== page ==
Table of contents
About this book
This book re-reads the tangled relations of book culture and literary culture in the early nineteenth century by restoring to view the figure of the bookman and the effaced history of his book clubs. As outliers inserting themselves into the matrix of literary production rather than remaining within that of reception, both provoked debate by producing, writing, and circulating books in ways that expanded fundamental points of literary orientation in lateral directions not coincident with those of the literary sphere. Deploying a wide range of historical, archival and literary materials, the study combines the history and geography of books, cultural theory, and literary history to make visible a bookish array of alterative networks, genres, and locations that were obscured by the literary sphere in establishing its authority as arbiter of the modern book.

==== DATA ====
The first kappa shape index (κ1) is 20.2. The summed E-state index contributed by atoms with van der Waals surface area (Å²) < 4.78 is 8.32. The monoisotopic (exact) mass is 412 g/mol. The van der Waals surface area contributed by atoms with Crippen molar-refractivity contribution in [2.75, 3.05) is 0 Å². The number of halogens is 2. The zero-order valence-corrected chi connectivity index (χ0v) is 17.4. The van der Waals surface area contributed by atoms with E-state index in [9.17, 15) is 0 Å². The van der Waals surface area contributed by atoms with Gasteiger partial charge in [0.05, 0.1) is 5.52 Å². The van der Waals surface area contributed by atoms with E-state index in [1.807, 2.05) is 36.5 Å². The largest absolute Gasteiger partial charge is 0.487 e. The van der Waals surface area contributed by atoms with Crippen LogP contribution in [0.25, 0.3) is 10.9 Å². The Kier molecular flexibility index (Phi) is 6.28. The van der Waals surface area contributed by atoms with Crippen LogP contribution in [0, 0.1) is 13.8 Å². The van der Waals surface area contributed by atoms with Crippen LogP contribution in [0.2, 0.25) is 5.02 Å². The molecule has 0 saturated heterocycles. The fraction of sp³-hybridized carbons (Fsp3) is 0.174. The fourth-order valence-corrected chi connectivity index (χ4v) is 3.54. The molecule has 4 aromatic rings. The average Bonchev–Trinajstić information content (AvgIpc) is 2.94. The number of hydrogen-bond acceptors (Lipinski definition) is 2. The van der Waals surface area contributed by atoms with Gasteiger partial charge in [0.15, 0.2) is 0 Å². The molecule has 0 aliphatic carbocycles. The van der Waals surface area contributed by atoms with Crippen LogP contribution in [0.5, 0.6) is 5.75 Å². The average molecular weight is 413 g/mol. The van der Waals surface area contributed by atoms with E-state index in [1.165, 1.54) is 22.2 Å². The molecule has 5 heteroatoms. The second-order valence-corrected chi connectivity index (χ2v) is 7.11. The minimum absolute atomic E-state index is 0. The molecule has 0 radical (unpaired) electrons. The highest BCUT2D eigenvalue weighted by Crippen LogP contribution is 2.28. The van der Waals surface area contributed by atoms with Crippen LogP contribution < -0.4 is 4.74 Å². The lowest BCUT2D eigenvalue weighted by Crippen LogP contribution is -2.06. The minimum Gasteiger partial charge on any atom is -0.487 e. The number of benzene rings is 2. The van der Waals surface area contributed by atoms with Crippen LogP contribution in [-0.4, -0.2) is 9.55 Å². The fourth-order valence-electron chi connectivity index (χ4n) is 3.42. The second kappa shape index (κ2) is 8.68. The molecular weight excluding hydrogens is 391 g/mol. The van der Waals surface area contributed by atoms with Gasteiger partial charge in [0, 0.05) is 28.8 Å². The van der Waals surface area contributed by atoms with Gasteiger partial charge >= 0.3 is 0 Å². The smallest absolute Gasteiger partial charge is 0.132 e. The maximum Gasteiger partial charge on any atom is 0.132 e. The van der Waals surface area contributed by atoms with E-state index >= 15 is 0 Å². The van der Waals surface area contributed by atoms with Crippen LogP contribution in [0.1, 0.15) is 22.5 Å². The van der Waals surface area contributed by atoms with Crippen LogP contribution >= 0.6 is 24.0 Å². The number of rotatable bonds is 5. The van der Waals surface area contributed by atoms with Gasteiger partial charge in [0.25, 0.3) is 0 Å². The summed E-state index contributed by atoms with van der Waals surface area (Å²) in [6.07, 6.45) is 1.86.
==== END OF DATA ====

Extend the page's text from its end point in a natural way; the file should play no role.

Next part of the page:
Book history Romantic studies literary history print culture book clubs bookmen Thomas Frognall Dibdin country book clubs bibliomania printing clubs Roxburghe Club Bannatyne Club Dalton Book Club John Marsh journals antiquarian clubs Autorschaft culture history of literature Romanticism